Of all the questions commonly Googled about cancer, questions about its signs and symptoms are among the most common. This topic comes to you in two parts. Today's post will answer questions about weight, hair loss, fever, fatigue, cholesterol, blood pressure, and more. Part two is about a topics a little more complicated and interesting than this. You can read it here.
Can cancer cause weight gain?
Some cancer patients may gain weight, but most actually lose it. In fact, losing more than 10 lbs for no apparent reason is considered to be an early symptom of several cancers, including pancreatic, stomach, esophagus, and lung cancers.
Having said that, there are several reasons someone with cancer might gain weight:
- Some medications commonly used to treat cancer or its side effects can directly cause weight gain. One example of this is corticosteriods like hydrocortisone and prednisone. These drugs are commonly used to treat some cancers as well as nausea, vomiting, allergic reactions, and headaches that stem from certain types of brain tumors.
- Some people may eat more during treatment due to nausea, anxiety, or food cravings. The latter is known to be a side effect of certain kinds of chemotherapy.
- Cancer treatment can make patients feel fatigued (which we'll talk about again in a little bit). Those people may not do as much physical activity as they otherwise would have, resulting in weight gain.
- Certain drugs can lower the rate at which calories are burned and thus cause weight gain.
- Other drugs can cause the body to retain water, which would increase a patient's weight.
Small increases in weight during treatment for cancer is generally not something to worry about. However, if a patient were to gain a great deal of weight there might be cause for concern--as it's bad for both a patient's health and their tolerance for treatment.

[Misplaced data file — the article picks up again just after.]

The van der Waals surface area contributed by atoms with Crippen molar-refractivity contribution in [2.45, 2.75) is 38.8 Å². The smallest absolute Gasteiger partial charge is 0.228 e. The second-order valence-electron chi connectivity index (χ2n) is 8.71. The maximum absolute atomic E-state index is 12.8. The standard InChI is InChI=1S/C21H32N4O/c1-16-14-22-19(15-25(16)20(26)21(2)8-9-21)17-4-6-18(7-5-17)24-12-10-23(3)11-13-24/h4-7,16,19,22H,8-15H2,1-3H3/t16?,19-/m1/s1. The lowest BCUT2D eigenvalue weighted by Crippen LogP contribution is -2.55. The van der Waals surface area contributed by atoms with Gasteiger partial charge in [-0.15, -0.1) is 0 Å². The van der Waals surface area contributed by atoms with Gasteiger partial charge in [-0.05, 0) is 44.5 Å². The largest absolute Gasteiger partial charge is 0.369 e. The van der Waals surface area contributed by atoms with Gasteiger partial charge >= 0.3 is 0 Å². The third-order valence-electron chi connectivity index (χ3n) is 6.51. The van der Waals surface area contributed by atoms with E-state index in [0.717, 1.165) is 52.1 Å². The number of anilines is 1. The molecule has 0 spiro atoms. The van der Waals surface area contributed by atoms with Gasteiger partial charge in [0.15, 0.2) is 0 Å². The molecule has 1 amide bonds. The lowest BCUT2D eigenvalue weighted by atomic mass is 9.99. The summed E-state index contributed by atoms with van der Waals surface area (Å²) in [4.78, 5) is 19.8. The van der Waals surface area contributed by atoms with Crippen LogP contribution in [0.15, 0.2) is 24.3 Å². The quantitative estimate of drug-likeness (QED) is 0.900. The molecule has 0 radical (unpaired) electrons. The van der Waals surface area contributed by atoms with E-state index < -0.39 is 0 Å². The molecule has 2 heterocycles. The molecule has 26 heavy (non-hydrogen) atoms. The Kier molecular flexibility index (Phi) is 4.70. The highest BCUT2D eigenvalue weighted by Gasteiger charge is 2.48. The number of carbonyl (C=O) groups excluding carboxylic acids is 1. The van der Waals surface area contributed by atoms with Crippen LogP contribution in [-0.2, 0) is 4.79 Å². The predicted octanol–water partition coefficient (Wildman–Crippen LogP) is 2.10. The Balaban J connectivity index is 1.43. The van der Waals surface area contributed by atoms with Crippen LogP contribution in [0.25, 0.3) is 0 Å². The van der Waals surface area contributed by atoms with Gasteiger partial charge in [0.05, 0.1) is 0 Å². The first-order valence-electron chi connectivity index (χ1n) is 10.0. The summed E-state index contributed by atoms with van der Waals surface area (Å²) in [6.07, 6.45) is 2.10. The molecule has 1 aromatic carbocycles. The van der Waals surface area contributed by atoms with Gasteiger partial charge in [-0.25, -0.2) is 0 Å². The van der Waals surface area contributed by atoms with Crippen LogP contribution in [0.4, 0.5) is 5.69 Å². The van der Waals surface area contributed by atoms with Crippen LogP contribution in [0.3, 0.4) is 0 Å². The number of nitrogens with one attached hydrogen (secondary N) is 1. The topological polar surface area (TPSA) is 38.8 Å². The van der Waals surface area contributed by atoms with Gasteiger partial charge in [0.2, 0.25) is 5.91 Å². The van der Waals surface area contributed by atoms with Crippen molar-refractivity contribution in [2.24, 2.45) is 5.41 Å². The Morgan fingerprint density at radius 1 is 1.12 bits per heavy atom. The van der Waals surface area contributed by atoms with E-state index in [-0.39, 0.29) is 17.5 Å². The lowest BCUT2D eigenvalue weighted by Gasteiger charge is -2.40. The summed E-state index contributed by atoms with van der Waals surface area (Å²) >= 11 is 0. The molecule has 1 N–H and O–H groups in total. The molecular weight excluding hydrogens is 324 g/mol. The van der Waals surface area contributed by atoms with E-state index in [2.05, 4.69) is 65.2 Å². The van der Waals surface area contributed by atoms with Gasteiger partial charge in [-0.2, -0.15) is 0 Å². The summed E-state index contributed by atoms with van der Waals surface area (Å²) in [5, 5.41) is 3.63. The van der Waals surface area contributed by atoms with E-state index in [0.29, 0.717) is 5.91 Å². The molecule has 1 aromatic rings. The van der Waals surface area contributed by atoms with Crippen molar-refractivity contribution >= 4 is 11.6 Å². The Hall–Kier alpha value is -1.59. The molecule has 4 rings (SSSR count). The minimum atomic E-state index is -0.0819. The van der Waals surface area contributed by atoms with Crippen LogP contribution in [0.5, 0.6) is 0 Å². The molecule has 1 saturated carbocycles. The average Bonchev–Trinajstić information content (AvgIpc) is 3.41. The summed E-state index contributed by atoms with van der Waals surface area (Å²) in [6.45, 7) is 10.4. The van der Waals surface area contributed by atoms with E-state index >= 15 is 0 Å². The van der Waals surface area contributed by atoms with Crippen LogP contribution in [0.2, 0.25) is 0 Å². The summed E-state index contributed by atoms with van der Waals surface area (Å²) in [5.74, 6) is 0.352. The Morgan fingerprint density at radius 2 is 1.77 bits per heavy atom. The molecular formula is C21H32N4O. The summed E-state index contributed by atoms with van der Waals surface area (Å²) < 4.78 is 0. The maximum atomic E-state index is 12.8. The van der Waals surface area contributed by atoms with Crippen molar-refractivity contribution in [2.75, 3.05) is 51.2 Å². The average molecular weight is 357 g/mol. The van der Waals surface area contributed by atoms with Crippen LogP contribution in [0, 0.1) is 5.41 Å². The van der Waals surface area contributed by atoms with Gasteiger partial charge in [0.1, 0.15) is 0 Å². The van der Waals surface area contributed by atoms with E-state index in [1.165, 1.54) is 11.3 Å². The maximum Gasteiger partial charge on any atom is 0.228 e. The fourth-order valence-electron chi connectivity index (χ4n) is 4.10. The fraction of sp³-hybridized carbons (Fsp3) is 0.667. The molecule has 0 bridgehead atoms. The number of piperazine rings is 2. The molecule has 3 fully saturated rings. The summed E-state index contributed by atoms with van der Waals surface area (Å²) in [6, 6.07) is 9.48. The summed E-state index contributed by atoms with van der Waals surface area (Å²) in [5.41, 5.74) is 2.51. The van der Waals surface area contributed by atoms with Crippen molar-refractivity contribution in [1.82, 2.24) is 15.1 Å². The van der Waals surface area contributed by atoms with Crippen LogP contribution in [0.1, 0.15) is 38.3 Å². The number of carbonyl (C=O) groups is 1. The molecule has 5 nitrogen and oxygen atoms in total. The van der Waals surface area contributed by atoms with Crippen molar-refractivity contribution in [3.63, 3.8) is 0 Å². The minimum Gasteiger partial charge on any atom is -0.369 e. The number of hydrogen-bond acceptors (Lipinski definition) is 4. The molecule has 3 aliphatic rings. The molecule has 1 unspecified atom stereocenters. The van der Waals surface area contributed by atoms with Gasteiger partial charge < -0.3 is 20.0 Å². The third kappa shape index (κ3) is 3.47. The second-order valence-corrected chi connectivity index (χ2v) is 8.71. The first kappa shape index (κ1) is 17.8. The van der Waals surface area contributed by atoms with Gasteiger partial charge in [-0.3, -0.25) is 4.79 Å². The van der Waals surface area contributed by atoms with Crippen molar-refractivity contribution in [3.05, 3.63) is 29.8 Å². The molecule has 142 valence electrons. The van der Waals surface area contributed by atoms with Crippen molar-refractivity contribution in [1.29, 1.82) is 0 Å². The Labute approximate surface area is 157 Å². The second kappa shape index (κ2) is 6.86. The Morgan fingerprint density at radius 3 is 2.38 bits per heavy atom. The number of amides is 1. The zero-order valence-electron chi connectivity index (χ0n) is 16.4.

Can cancer cause hair loss?
Generally speaking, cancer itself doesn't usually cause hair loss although some cancer treatments do. Radiation and chemotherapy can both cause patients to lose their hair.
Interestingly, some skin cancers can actually cause excessive hair growth.
Can cancer cause fever?
Yes. This happens most commonly after cancer has metastasized, but it's considered be an occasionally occurring early sign of some cancers like bone cancer, liver cancer, leukemia, lymphoma, and kidney cancer. Most of the more common cancers--for instance, breast, lung, and bowel--don't usually cause fever unless the cancer has either spread to the liver or blocked some passage in the body.
Will cancer make you tired?
Fatigue is one of the most common symptoms of cancer. It's also related to cancer treatments.
This fatigue is usually called cancer-related fatigue and is considered different from normal fatigue in that it's generally worse, lasts longer (sometimes on the order of months to years), and rest or sleep won't make it go away. Some cancer patients experience fatigue so profound they feel it's difficult to even think. Many list this as the worst side effect of cancer and cancer treatment.
Cancer itself can cause this kind of tiredness as it grows and spreads. However, in the case of leukemia, it can happen very early in the course of the disease--before the cancer spreads at all.
Stomach and colon cancers can sometimes cause bleeding which a patient may be unaware of without the help of a doctor. This can also cause fatigue.
When it comes to cancer treatments making patients tired, both radiation and chemotherapy do so. During chemotherapy, this fatigue is usually worst during the first few days of treatment and lessens before the next cycle of drugs begins. In the case of radiation, fatigue generally worsens as the treatment goes on for longer periods of time.